04/20/2017 at 10:52 am #16865
- Location: Southern Minnesota
***** Picking Pair’s Garage/Yard Sale Negotiating tips *****
1. Look poor to average (don’t dress-up)
2. Listen … don’t talk other than a friendly hello to start
3. Be nice/respectful … don’t insult their items or point out defects
4. Look disinterested … Don’t be eager
5. Make a pile … don’t negotiate individual items
6. Make them state a price on the pile first and work down from there
7. Avoid the quick deal; there is always a better one.
8. Offer your lowest on the pile (“Would you consider $X?”) but be willing to come up a bit
9. Be willing to remove items
10. Be willing to add items to come up to their price
11. Make sure they are aware you have the money; they want the money, not the items.
12. Never disclose what your bottom line is or was
13. Never state your need for it (ie: I resell on ebay)
Good Tips when negotiations stall :
1. “You might still have this at the end of the sale, I have money for you right now.”
2. “What is the very least you’ll sell this for?”
3. “Is that the best you can do?” or “Could you come down a bit more?”
4. “You really don’t want to take these back into the house do you?” “Let’s make a deal.”
5. “Please think about my offer, I’m going to look around a bit more.”
1. If the seller is tough, be tough too. “I can’t pay more than $X for this.” Just wait, they might cave.
2. The one who keeps their emotions in check will usually win.
3. Minimize talking. Use silence to your advantage.
4. Sellers want the deal to go through, so hold your ground and keep negotiating.
5. You want them to feel good about the deal, so pick-up on clues they might provide.
Do you have some to add?
04/20/2017 at 2:41 pm #16882
- Location: Virginia
04/26/2017 at 12:30 pm #17139
- Location: Southern Minnesota
I went garage saling this morning and discovered a new trick. A guy had a tall dresser for $45 and a smaller one for $20. I asked what is the lowest he would take on “these” (rather than “the pair.”) He said $35 and $10. I took the one for $10.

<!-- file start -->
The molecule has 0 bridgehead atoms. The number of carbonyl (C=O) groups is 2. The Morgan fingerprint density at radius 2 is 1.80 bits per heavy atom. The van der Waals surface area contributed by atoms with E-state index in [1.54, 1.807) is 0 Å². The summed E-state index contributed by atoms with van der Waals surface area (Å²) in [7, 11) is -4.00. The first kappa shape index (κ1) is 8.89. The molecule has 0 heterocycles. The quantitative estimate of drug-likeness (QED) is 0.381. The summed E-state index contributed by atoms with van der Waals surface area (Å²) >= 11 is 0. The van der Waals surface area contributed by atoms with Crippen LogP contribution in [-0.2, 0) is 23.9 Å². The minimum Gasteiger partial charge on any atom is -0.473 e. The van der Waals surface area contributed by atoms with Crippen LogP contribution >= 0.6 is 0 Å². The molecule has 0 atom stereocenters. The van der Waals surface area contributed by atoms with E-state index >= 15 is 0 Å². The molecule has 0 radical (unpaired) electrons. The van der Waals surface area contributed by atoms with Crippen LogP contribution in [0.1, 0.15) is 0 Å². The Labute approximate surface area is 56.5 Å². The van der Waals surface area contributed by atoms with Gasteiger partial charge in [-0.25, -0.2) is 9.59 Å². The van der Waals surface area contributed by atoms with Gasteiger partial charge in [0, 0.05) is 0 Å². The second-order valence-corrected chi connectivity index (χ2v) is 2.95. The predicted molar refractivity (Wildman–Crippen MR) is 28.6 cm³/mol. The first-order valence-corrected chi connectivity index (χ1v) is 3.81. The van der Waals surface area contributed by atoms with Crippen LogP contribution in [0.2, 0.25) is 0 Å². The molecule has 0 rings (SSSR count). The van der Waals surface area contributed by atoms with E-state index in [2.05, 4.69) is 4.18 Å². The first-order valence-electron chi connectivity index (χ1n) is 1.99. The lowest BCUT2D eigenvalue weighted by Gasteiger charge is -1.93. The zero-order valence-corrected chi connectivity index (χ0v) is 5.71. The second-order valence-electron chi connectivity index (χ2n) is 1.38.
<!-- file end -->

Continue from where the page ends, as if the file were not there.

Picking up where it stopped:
Had he said “$45 for the pair” I could then ask “You mean $35 and $10?” If he says Yes, then take the one with the best discount. You could also say “I’ll take this one for $10, but can you do a little better on this other one?”
The trick is to suggest a group but buy the items with the deepest discount from the group, or use it to shrink the group to allow further negotiations on the remaining items.
04/26/2017 at 4:28 pm #17149
Retro Treasures WVParticipant
This is my personal feelings, but I simply despise the phrase “What’s the least you’ll take”. Poor negotiators tend to go with that right out of the gate. I have actually replied to several of those on FB yardsale with “What’s the most you’re willing to pay?”
I’d much rather someone lowball me than say that phrase. At least it is a starting point.
The only exception I have is if negotiations stall, as you said, and then the buyer asks. If they’ve made a good faith effort to negotiate up till then I will give my absolute best price. I may even let them knock a few bucks more off that if they are nice.
I really like it when a buyer will go back and forth on price – it is fun!
11/03/2017 at 7:39 pm #24955
- Location: South Dakota
I always greet the seller when I walk up with “good morning, how are you?” it sets up for a friendlier negotiation later.
Never ever say anything disparaging about what they’re selling, it’s theirs until someone buys it, show interest, it gets them on your side and if something’s too high I just say you’ve got a fair price on it but I’m not really willing to spend that much, usually they will give you a better deal.
It all about a friendly non confrontational negotiation.
I’ve shared this before, go to the bank and get as many $2 bills as they have, it’s usually not more than 10-12, I’ve found that $5 items often can be bought for one $2 bill.
The power of the Two is amazing, last night at the auction they had a stack of 22 two dollar bills, not old, the bid went to $57!
11/03/2017 at 9:19 pm #24958
So Cal JoeParticipant
That’s funny about the $2 bills. A couple of years ago I called my bank regarding $2 bills. I got about 25 of them. They couldn’t wait to get rid of them and told me to call back when I wanted more.
That week I took them with me to the garage sales. I ran into a lot of people who had no idea what they were and actually were very suspicious. In the end I decided it wasn’t worth the effort.
I absolutely agree with not disparaging the seller’s items. In fact I generally will complement them. Most times the sellers are so happy that you also appreciate them, that they’re willing to negotiate. Many times they’re glad you know what they are. Even if you don’t make the deal, it’s still interesting.
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